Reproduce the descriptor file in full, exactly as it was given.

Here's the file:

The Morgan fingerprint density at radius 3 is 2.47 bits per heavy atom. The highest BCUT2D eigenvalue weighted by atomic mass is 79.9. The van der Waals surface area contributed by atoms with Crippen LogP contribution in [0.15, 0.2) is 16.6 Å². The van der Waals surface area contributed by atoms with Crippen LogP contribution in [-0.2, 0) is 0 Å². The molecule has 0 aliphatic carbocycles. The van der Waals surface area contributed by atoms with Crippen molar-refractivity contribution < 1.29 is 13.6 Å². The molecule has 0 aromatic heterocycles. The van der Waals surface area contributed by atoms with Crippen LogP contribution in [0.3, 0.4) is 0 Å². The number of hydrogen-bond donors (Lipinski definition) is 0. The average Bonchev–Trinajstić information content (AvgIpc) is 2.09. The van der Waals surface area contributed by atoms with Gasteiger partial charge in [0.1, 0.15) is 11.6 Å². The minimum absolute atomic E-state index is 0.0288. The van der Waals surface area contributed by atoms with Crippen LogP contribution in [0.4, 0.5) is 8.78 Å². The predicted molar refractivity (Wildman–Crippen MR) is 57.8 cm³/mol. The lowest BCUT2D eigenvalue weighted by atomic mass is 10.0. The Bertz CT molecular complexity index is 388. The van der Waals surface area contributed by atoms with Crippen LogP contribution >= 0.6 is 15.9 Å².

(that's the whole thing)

The Morgan fingerprint density at radius 3 is 2.47 bits per heavy atom. The highest BCUT2D eigenvalue weighted by atomic mass is 79.9. The van der Waals surface area contributed by atoms with Crippen LogP contribution in [0.15, 0.2) is 16.6 Å². The van der Waals surface area contributed by atoms with Crippen LogP contribution in [-0.2, 0) is 0 Å². The molecule has 0 aliphatic carbocycles. The van der Waals surface area contributed by atoms with Crippen molar-refractivity contribution < 1.29 is 13.6 Å². The molecule has 0 aromatic heterocycles. The van der Waals surface area contributed by atoms with Crippen LogP contribution in [0.3, 0.4) is 0 Å². The number of hydrogen-bond donors (Lipinski definition) is 0. The average Bonchev–Trinajstić information content (AvgIpc) is 2.09. The van der Waals surface area contributed by atoms with Gasteiger partial charge in [0.1, 0.15) is 11.6 Å². The minimum absolute atomic E-state index is 0.0288. The van der Waals surface area contributed by atoms with Crippen LogP contribution in [0.4, 0.5) is 8.78 Å². The predicted molar refractivity (Wildman–Crippen MR) is 57.8 cm³/mol. The lowest BCUT2D eigenvalue weighted by atomic mass is 10.0. The Bertz CT molecular complexity index is 388. The van der Waals surface area contributed by atoms with Crippen LogP contribution >= 0.6 is 15.9 Å².